I have been shopping for a new church home for most of the summer. Not too long ago, I visited a yet another church. I arrived in time for Sunday School but didn't know which class to attend. The greeters at the front directed me to a class but qualified there choice by saying that there were several other single adult and women's Bible study groups if I didn't like this one. I responded by saying "Thank you, I am sure this will be fine." Then I arrived at the designated door and saw that the sign on the door - Lost and Found. That raised a fair number of questions in my mind about the class. One of the class members wandered up, introduced herself, and asked if I wanted to come in but I wanted more information before committing myself.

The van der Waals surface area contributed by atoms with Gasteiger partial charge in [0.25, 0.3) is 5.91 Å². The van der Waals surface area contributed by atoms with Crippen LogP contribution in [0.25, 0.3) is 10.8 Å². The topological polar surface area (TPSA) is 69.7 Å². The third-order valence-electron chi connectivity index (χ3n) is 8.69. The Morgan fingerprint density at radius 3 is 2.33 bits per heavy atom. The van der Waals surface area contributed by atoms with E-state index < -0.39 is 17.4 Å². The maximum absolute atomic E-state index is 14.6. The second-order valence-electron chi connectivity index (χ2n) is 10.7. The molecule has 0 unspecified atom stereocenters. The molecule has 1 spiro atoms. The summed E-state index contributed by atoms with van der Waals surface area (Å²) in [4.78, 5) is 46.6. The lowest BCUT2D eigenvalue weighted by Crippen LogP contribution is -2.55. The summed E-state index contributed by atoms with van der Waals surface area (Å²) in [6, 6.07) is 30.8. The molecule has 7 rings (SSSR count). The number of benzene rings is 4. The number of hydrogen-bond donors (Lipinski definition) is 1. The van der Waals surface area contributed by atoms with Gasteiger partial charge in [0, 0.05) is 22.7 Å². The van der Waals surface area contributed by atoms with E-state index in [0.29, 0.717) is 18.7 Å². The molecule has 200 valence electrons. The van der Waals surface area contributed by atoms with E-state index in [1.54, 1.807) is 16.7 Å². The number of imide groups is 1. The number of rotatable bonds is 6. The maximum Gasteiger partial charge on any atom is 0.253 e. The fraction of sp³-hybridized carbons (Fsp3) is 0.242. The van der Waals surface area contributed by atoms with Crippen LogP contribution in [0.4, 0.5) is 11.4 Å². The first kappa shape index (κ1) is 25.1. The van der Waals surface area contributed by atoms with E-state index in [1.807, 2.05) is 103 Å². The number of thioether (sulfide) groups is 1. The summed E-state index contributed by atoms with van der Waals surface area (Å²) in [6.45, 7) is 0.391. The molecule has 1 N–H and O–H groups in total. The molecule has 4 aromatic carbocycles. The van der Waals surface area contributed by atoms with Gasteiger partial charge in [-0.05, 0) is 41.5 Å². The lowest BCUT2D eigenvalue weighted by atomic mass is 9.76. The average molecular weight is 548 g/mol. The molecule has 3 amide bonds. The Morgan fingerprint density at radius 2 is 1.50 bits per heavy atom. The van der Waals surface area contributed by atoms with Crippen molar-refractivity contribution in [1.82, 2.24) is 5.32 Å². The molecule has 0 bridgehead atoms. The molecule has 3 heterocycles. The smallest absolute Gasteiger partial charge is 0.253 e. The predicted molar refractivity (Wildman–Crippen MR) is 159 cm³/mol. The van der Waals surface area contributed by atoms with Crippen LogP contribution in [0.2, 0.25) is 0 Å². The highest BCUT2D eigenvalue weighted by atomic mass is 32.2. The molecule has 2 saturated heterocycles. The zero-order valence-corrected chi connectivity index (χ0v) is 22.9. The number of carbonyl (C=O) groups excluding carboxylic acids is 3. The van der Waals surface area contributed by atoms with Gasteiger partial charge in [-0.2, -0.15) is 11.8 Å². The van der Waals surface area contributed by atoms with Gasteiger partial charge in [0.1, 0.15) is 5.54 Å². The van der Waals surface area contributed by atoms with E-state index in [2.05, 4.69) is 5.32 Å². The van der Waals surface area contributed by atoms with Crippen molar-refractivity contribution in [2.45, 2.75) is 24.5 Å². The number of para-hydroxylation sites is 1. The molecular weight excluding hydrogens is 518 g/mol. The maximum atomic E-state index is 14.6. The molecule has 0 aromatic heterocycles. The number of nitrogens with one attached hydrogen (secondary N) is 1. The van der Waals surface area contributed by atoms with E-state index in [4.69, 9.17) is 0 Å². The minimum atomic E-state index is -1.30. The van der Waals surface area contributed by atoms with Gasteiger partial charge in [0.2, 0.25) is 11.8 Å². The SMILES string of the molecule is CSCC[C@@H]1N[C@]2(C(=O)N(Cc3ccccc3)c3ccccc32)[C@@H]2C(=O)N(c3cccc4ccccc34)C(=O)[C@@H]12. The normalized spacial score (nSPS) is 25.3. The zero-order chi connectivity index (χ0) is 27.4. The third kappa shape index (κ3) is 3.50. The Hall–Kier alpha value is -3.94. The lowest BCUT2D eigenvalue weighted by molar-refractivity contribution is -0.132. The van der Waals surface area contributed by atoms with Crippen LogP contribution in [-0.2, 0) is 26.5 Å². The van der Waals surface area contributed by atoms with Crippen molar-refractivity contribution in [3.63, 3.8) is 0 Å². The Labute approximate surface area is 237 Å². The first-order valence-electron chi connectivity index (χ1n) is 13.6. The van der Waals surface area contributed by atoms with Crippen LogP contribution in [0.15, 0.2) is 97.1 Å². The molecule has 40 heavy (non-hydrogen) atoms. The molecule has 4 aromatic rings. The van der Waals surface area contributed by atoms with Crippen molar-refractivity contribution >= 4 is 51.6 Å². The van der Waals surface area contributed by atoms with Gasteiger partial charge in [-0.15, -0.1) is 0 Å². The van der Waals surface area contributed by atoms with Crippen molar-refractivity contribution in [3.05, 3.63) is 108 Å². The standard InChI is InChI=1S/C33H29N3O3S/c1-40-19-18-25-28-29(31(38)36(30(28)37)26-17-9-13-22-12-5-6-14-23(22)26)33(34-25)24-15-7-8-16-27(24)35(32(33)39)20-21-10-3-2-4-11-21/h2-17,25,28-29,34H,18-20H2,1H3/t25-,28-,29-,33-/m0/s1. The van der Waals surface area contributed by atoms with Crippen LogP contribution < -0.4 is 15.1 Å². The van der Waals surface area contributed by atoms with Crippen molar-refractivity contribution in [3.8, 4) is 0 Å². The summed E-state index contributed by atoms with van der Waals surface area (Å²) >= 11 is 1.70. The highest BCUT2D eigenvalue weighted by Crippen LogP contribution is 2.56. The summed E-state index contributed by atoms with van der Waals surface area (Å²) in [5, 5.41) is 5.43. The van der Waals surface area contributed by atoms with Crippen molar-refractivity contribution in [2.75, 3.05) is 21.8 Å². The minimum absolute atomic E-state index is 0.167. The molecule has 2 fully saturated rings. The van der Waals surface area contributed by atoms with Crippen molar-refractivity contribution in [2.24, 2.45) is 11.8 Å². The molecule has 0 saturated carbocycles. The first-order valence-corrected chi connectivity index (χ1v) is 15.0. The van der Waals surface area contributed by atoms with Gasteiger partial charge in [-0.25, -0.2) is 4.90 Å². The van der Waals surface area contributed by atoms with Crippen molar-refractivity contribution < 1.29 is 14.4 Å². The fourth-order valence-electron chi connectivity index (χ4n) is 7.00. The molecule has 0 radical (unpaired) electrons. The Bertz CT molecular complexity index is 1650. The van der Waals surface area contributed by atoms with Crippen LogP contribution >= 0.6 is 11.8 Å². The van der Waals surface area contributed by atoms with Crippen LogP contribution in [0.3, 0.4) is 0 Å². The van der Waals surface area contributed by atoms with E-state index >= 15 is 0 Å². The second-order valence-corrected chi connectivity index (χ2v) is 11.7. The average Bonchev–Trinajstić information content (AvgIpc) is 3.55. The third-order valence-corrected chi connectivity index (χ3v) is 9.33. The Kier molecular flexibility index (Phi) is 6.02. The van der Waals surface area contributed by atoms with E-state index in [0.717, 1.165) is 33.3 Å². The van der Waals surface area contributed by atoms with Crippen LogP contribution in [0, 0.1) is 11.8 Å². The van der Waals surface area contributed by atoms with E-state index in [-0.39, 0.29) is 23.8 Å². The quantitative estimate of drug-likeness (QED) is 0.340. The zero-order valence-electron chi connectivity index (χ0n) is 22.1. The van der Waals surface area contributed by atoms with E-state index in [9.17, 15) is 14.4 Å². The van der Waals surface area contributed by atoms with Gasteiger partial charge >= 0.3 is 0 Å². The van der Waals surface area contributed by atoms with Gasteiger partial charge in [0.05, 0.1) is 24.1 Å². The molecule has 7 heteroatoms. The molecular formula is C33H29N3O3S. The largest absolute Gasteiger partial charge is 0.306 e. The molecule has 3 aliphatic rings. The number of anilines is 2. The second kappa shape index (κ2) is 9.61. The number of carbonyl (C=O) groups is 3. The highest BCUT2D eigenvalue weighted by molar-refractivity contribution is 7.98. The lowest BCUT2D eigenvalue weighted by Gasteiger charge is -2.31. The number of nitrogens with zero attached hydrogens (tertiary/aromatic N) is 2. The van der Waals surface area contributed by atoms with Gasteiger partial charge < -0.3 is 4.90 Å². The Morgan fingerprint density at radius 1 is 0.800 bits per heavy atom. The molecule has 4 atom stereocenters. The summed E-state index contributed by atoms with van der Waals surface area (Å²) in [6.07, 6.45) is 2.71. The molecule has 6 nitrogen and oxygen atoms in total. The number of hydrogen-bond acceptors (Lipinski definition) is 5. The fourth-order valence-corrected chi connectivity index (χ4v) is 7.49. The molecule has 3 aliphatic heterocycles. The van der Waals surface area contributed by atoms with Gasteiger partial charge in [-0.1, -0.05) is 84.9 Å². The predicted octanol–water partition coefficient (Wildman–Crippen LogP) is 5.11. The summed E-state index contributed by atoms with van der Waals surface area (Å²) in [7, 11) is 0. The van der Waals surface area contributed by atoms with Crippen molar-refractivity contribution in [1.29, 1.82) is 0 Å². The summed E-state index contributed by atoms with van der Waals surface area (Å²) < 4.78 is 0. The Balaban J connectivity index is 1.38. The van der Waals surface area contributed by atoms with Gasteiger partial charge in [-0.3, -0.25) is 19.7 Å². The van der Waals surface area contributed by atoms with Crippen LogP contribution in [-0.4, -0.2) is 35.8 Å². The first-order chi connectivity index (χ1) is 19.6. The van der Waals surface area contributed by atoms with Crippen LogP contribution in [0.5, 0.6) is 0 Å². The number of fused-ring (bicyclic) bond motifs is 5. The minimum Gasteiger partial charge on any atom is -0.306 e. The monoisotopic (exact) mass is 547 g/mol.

"Is this the name of your class?" Yes it is, she said. I asked, "Why is it called lost and found?" "Well," she said, "That is just the name of our class." "But why is it called that?" I wanted to know. "Is it a seeker class or a class for new members? What does lost and found mean?" Now my new acquaintance assumed a very serious although slightly patronizing expression. "Well, she explained, Lost is when you don't know Jesus and found is when you meet Jesus and are saved. Are you saved?" "Yes," I replied. "Then why don't you know what lost and found means?" she asked me. At this point I began to wonder if perhaps this room was the equivalent of the lost and found in my old church. There was a box in the church offices where lost odds and ends came to rest. It was filled with Bibles, baseball caps, shirts and sun glasses. Usually the items were scuffed and scratched and no one really wanted them anyway. Was this class the human Christian equivalent? Or perhaps it was the room for misfit Christians like Christmas Island for misfit toys. If I went in would I meet the abominable snowman? It might be worth it if I did. I always kind of liked the abominable. I did not share my thoughts with my new acquaintance. I just said that I thought I would go look for another class much to her relief. I think she thought I asked altogether too many questions.